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Here’s How College Campuses Will Look Different This Fall

College students sitting outdoors studying, wearing masks.

Will you be starting or returning to college this fall? From freshmen to grad students, everyone’s wondering what the new semester will look like. Here are some of the changes many colleges are considering.

With COVID-19 still running rampant, colleges can’t just return to normal any time soon. However, there’s a wide range in how different schools are proposing to handle classes during the pandemic.

Let’s take a look at some of the changes universities have proposed, and how they might affect your studies.

Socially-Distanced Classes

Many teachers and students agree that it’s easier to learn in person than online. To make in-person courses safer, some campuses are rearranging classrooms so everyone can sit at least six feet apart from each other.

This means moving chairs and desks or marking off certain seats in a lecture hall so everyone is safely separated. However, this works best for classes with a smaller number of students, such as graduate classes.

For larger classes, the number of students will have to be cut down to accommodate distancing. One way to do this is to have students rotate between in-person classes one week, and online classes the next. This way, lecture halls will always only be partially full.

In-person classes will also be losing any activities, that require students to sit close together or share materials, like group projects.

Online or Hybrid Models

Some schools are switching to remote learning for some or all of their classes this fall. However, it’s looking like the “hybrid model” will be more common for most.

Hybrid models combine online and in-person classes. As we mentioned above, this could mean students will rotate between online and in-person learning to reduce the number of people in each classroom.

It might also involve in-person classes only for sessions that can’t be done remotely, like labs, while the rest are conducted online. Another option might be in-person classes for part of the semester, and online classes for the rest. In-person classes might also have online versions available for students who are quarantined or sick.

Some schools are leaving the final decision up to professors, as not all of them are comfortable with the risks of teaching in person.

As of early July 2020, 60 percent of schools are planning to have in-person classes, 23 percent are looking at a hybrid model, and 8 percent are planning to go remote. Others are still weighing their options.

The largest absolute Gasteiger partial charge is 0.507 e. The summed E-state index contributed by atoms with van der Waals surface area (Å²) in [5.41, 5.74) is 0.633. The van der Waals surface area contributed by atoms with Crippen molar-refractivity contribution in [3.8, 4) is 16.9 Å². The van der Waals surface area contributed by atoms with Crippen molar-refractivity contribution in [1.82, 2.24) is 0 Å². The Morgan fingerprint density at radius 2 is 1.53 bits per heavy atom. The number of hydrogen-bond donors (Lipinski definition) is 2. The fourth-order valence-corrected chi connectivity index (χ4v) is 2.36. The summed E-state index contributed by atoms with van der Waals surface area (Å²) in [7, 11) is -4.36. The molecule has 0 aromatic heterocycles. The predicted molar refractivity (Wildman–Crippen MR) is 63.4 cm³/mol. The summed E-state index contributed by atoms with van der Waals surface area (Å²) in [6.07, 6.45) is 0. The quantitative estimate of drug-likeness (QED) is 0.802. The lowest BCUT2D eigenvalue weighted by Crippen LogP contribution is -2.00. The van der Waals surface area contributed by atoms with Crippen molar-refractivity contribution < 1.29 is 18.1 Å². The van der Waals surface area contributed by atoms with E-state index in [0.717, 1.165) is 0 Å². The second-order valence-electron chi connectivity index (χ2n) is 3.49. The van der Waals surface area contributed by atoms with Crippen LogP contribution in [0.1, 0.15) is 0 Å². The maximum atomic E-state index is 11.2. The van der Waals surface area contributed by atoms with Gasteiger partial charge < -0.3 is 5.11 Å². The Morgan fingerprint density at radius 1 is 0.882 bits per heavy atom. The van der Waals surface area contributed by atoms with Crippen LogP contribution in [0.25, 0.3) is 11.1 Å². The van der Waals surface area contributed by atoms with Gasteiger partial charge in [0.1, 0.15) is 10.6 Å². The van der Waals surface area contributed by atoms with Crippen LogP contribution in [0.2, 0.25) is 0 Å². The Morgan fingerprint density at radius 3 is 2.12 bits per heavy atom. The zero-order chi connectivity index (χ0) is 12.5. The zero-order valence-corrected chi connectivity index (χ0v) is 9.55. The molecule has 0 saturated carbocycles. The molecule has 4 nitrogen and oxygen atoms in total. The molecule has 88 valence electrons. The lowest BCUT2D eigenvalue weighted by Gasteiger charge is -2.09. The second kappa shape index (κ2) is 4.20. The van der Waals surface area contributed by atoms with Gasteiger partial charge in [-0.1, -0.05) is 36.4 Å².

It’s also worth noting, however, that the number of colleges adopting online or hybrid models continues to creep up in response to the ongoing outbreaks.

Mask Requirements

Most schools expecting students to learn in person are also requiring face masks for everyone on campus. Even with social-distancing measures in place, a face mask offers a valuable added layer of protection.

Safety and Cleaning Protocols

Some schools are supplying essentials, like hand sanitizer and masks, to students on campus. Many are also committing to cleaning on-campus spaces more often and more carefully.

Similar to the plans many school districts are rolling out on K-12 campuses, many colleges will also take advantage of a rotating schedule and off days to deep clean.

Fever and Coronavirus Testing

At some schools, students will have their temperatures taken at “fever checkpoints.” Anyone who’s running a fever will be expected to stay away from class and on-campus social activities.

Certain schools are also planning to implement coronavirus tests on campus. In fact, Maryland just mandated that all college students and staff must be tested at state schools.

Self-Reported Symptoms

Another option that might be utilized is giving students thermometers. They can then use an app to report fevers or any other symptoms.

Any students who report possible COVID-19 symptoms would not be permitted to attend classes.

Modified Semester Schedules

A young woman studying in a college library wearing a mask.

Some colleges are changing when the semester starts and/or ends, or reducing midsemester breaks, to keep disease transmission at a minimum.